If there had been any doubt, Duquette ends the interview by making it clear that the Orioles intend to try and win in 2018 even within a tough AL East. They will certainly face tough challenges against offenses like the Yankees and Red Sox, so it would take an enormous improvement to the rotation for the Orioles to make a run at the playoffs.
Ken Rosenthal of The Athletic runs down the big league managers that could be on the hot seat (subscription required and strongly recommended). Rosenthal lists Braves skipper Brian Snitker as an immediate candidate and notes that Red Sox skipper John Farrell, too, could be on the hot seat if the Sox are bounced in the ALDS for a second straight season. Farrell was inherited rather than hired by president of baseball operations Dave Dombrowski. While Orioles owner Peter Angelos isn’t likely to dismiss Buck Showalter, the tension between him and GM Dan Duquette continues to loom large in the organization. Rosenthal also covers several other managers on shaky ground that could find themselves in jeopardy with poor team showings in 2018.
A bit from MLB’s dugouts around the league…
- The Royals and pitching coach Dave Eiland reached a mutual agreement to part ways, reports FanRag’s Jon Heyman. The 51-year-old Eiland spent six seasons as the pitching coach for manager Ned Yost in Kansas City, helping the team to consecutive World Series appearances in 2014-15 and, of course, a World Series victory in the latter of those two seasons. He also spent 2008-10 as the Yankees pitching coach, so Eiland’s considerable experience should get him some type of opportunity with another organization, even if the Royals’ pitching staff as a whole underperformed in a disappointing 2017 campaign. Rustin Dodd and Pete Grahoff of the Kansas City Star, meanwhile, report that bench coach Don Wakamatsu, bullpen coach Doug Henry and assistant hitting coach Brian Buchanan are also expected to be dismissed. Kansas City has since announced that Eiland and Wakamatsu will not have their contracts renewed.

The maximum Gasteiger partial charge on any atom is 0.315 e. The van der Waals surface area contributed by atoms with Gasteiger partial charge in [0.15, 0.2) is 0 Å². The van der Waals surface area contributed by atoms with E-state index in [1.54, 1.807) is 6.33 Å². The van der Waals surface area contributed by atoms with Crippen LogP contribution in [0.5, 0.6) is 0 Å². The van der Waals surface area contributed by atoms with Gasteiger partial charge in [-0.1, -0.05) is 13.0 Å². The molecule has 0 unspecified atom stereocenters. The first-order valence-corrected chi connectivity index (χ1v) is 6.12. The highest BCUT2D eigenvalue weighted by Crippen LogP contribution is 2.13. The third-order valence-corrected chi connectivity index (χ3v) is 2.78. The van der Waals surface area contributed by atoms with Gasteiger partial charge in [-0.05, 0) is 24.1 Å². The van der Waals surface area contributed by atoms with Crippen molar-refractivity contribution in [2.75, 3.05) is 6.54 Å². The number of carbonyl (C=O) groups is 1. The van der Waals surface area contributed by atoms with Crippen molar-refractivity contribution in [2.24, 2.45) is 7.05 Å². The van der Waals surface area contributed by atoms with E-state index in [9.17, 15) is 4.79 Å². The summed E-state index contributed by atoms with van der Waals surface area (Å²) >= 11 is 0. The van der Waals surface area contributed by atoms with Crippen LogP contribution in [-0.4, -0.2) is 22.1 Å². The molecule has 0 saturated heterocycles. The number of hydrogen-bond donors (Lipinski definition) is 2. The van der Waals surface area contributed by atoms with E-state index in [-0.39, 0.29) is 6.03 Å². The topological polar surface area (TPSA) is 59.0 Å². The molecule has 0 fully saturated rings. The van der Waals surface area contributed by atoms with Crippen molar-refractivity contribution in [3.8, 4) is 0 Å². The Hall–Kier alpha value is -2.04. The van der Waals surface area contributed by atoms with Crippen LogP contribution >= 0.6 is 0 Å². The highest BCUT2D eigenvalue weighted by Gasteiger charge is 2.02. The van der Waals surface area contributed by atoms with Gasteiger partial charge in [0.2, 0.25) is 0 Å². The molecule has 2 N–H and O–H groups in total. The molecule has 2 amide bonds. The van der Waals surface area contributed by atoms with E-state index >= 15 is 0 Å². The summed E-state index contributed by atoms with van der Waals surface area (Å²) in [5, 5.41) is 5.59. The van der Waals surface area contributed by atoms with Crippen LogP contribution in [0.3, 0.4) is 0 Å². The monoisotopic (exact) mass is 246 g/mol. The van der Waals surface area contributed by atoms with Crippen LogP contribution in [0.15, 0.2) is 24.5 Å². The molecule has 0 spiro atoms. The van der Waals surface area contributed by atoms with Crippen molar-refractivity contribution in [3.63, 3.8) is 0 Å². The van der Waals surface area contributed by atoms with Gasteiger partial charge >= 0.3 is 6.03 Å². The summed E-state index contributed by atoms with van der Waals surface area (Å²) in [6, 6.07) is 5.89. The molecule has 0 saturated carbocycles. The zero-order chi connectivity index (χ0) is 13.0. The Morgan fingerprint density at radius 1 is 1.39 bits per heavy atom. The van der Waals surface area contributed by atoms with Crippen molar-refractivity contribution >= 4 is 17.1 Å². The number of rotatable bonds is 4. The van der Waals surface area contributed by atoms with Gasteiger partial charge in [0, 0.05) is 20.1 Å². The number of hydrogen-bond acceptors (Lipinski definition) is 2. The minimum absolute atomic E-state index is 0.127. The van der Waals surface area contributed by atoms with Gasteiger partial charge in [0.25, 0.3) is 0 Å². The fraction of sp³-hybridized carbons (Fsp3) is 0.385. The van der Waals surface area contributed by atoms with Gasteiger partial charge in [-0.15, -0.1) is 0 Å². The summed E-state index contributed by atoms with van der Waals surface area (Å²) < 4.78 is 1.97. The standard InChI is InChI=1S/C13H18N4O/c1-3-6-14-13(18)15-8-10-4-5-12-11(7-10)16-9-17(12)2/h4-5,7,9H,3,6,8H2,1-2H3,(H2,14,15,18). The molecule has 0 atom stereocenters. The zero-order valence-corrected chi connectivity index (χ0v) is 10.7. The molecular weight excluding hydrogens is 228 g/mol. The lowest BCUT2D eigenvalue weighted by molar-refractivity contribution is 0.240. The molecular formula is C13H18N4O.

- Angels manager Mike Scioscia will be back with the team in 2018 — the final season of his 10-year contract as skipper of the Halos, tweets Jeff Fletcher of the Orange County Register. Scioscia hopes to manage the Angels beyond the 2018 season, Fletcher notes, but he’s content heading into the final season of his contract without signing an extension. The 58-year-old Scioscia is Major League Baseball’s longest tenured manager, as he’s been skipper of the Angels since the 2000 campaign. The Halos were in contention for the American League’s second Wild Card spot up until the final week of the season despite a slew of injuries that decimated their pitching staff for much of the year.
- Braves president of baseball operations plans to meet with manager Brian Snitker to discuss his future “as early as today,” tweets MLB.com’s Mark Bowman. The Braves will have a decision on the coaching staff at some point midweek, per Bowman. Notably, David O’Brien of the Atlanta Journal-Constitution tweets that Hart said today’s sudden resignation of GM John Coppolella in the wake of an MLB investigation isn’t likely to impact the decision one way or another (Twitter links). O’Brien guesses that the option on Snitker will be exercised, though it seems that a formal decision has not yet been made.
Speaking with reporters Sunday, Orioles general manager Dan Duquette confirmed that the team will attempt to return to contention, not rebuild, in 2018. That means neither third baseman Manny Machado nor reliever Zach Britton will be on the trade market in the offseason. Both players are scheduled to become free agents after next season, but Duquette unsurprisingly revealed that the Orioles will consider trying to extend Machado over the winter. Given that Machado’s a year from potentially collecting a record contract on the open market, it’s difficult to imagine the 25-year-old re-signing in the coming months. From a team standpoint, the positive contributions of Machado and other position players largely went to waste this year on account of poor pitching. With that in mind, Duquette said that the Orioles will focus on improving their rotation in the offseason, adding that they’ll have the ability to upgrade via free agency (Twitter links via Rich Dubroff of PressBoxOnline.com, Roch Kubatko of MASNSports.com and Eduardo A. Encina of the Baltimore Sun).